Taking into account that your investment property cost you $15,000 but brought in only $10,000 in rent, you have a loss of $5,000 for the year as a result of your investment.

If you were subject to a tax rate of 47 percent, you would be able to realise a benefit of $2,350 by lowering the amount of your taxable income that is subject to taxation. On the other hand, if you were subject to a tax rate of 19 percent, you would only be able to realise $950 in deductions.

Now, if you added in depreciation costs, which are simply the declining value of new fixtures and are not a tangible cost, of $8,000 on a new property (bringing your total losses to $13,000), the benefits for the investor in the higher tax bracket jump to $6,110, whereas the investor in the lower tax bracket only receives $2,470. This is because depreciation costs are simply the declining value of new fixtures and are not a tangible cost.

The individual who comes in a greater income actually ends up with a profit of $1,110 when depreciation is included in, whereas the individual who brings in a lesser income is still $2,530 in the red after incurring an initial loss of $5,000 in physical assets.

If you are subject to a high tax rate and want to see a long-term increase in the value of your investment, you should talk to a financial adviser to determine whether or not investing in real estate would be a good choice for you. Although it can be difficult to understand, doing so is important if you want to maximize the return on your money.

Those who are younger are the ones that suffer the most from negative gearing

Not only has the practice of negative gearing contributed to an increase in home prices, which has driven young people away from the market, but the vast majority of tax breaks are also given to persons who are over the age of 40. Those who are over the age of 40 are eligible for around 70 percent of the benefits of negative gearing, while those under the age of 40 are only eligible for 30 percent of the benefits. The young population will suffer twice as much as a result of this. They are unable to take advantage of the tax concession for negative gearing, and they are being priced out of the home market as a result.

Would you like to speak to a specialist? Book a complimentary discovery session by calling: (03)999 81940 or emailing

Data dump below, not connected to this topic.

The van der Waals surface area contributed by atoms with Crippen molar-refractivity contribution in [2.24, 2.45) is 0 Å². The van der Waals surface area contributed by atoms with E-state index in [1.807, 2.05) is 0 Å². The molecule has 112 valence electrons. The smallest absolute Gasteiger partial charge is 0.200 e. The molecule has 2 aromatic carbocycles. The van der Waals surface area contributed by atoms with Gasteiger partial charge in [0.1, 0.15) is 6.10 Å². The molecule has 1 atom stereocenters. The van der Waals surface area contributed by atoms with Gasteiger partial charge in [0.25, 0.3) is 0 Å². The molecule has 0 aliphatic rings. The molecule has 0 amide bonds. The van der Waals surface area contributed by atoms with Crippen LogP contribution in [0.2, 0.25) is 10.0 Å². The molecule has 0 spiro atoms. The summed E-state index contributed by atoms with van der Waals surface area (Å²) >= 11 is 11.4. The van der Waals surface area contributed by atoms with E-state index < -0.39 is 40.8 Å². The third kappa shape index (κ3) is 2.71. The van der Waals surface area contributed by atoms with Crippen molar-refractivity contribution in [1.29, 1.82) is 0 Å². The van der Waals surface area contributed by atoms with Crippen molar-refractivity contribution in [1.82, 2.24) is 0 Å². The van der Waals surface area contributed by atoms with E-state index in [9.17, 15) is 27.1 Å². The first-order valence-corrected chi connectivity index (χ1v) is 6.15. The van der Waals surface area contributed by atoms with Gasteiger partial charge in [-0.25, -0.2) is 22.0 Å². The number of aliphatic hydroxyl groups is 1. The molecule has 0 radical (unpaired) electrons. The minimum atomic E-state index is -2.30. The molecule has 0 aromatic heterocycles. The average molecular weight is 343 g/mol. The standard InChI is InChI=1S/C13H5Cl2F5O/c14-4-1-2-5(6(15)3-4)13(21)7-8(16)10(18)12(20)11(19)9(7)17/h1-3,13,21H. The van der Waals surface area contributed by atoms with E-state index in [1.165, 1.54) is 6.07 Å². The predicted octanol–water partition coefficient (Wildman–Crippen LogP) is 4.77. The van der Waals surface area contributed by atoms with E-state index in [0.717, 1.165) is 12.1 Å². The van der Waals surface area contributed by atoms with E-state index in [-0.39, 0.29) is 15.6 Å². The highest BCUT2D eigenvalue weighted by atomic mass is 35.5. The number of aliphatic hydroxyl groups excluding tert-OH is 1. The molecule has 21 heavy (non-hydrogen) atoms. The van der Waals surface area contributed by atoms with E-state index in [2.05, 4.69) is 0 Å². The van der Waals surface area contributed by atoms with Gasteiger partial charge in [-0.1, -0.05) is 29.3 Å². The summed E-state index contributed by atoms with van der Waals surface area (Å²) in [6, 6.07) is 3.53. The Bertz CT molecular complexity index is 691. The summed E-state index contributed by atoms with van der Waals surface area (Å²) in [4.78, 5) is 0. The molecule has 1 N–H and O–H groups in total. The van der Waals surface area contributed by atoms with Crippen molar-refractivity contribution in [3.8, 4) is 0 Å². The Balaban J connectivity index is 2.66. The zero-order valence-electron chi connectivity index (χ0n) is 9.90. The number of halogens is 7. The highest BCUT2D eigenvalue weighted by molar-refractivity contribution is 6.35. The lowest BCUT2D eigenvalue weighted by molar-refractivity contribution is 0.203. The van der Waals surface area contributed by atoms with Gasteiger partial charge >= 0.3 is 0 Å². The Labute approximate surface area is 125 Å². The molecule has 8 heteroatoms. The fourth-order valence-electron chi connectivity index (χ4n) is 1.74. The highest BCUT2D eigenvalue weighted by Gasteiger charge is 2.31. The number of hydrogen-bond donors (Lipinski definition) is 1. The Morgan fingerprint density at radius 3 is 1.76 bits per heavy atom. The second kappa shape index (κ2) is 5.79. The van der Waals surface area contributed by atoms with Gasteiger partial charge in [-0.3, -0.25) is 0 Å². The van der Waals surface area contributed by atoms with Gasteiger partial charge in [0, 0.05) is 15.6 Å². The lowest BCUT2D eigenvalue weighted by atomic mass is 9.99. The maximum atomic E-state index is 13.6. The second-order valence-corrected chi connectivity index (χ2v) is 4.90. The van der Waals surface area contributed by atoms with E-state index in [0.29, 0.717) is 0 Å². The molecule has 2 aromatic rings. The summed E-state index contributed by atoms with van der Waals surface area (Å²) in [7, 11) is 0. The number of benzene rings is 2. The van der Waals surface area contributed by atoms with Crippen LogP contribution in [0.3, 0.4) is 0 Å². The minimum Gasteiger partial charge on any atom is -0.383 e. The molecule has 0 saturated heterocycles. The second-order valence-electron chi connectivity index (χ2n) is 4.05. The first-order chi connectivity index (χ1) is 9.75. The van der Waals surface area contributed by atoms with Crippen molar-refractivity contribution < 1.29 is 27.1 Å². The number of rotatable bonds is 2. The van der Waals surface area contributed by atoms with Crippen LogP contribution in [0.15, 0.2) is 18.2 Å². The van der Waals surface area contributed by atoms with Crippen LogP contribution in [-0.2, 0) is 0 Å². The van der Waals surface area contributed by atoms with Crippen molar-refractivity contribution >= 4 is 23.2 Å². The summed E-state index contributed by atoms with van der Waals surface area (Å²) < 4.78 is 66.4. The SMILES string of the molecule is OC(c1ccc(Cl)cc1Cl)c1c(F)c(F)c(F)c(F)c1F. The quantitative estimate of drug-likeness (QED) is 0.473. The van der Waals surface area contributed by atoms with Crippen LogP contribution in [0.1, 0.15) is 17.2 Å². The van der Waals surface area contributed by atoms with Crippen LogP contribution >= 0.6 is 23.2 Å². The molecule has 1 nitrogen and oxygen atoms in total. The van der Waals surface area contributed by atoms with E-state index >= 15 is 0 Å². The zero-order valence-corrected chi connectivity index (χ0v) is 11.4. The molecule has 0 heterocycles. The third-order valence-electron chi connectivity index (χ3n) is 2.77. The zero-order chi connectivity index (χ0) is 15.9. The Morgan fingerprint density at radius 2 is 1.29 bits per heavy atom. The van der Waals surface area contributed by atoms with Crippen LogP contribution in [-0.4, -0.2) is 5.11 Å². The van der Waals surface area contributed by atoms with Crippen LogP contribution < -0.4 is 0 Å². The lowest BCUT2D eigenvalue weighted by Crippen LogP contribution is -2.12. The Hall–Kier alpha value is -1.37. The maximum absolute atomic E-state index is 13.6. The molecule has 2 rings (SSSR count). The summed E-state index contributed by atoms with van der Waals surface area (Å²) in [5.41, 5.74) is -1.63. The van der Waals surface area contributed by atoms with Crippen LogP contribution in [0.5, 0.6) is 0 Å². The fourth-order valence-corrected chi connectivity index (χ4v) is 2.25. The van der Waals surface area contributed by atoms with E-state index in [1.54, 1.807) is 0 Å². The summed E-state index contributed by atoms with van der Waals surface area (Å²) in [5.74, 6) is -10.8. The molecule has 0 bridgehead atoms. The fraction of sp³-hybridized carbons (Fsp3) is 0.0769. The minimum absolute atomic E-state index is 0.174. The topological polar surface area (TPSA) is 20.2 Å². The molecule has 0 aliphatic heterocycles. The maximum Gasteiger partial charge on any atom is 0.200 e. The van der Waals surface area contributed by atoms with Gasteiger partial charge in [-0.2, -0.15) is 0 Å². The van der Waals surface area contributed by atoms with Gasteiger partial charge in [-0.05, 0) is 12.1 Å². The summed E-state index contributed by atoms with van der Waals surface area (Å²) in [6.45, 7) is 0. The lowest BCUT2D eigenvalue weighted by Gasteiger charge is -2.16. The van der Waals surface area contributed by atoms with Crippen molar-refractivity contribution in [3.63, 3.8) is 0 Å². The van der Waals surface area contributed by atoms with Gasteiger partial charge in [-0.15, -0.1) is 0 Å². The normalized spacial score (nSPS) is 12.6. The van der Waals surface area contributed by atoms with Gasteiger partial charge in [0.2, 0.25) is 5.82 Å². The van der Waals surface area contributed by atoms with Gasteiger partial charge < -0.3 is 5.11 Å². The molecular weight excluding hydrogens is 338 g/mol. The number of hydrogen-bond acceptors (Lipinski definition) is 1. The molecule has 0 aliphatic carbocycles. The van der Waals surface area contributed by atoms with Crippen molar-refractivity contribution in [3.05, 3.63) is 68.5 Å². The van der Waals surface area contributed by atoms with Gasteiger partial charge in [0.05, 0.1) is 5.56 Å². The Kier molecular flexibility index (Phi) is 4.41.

When Might It Be a Good Thing to Lose Money?

In light of the information that has been provided thus far, it is highly likely that you will want to aim for positive gearing the majority of the time. Who, after all, desires for their investments to wind up costing them more money than they are making? However, real estate investors in Australia have long been aware of the benefits that come with placing their assets under negative gearing. This is because of the widespread practise of property investing in the country.

One of the most major perks that comes with owning a property that is negatively geared is the opportunity for an increase in the property's value at some point in the future. In spite of the fact that negative gearing makes it possible to make a profit in the short term, investors in real estate may be able to benefit from a financial increase in the long term if the value of the negatively-geared property increases. This is because negative gearing makes it possible to make a profit. For instance, if you purchase a home that has negative gearing but is able to sell it for more than you paid initially as well as the additional costs, you will be in a better financial position than if you had purchased a property that had positive gearing. This is because you will have been able to recoup more of the money that you initially invested in the home.

You are able to deduct that loss from any other money you bring in, with a wage being the most common form of source of revenue. If you are self-employed, you can deduct that loss from any money you bring in. This is an additional advantage that can be gained from using negative gearing. Your taxable income has actually decreased as a direct result of the negatively geared property you own, which indicates that the costs associated with the property are now being covered by rent, tax deductions, or maybe even other forms of surplus cash flow or savings.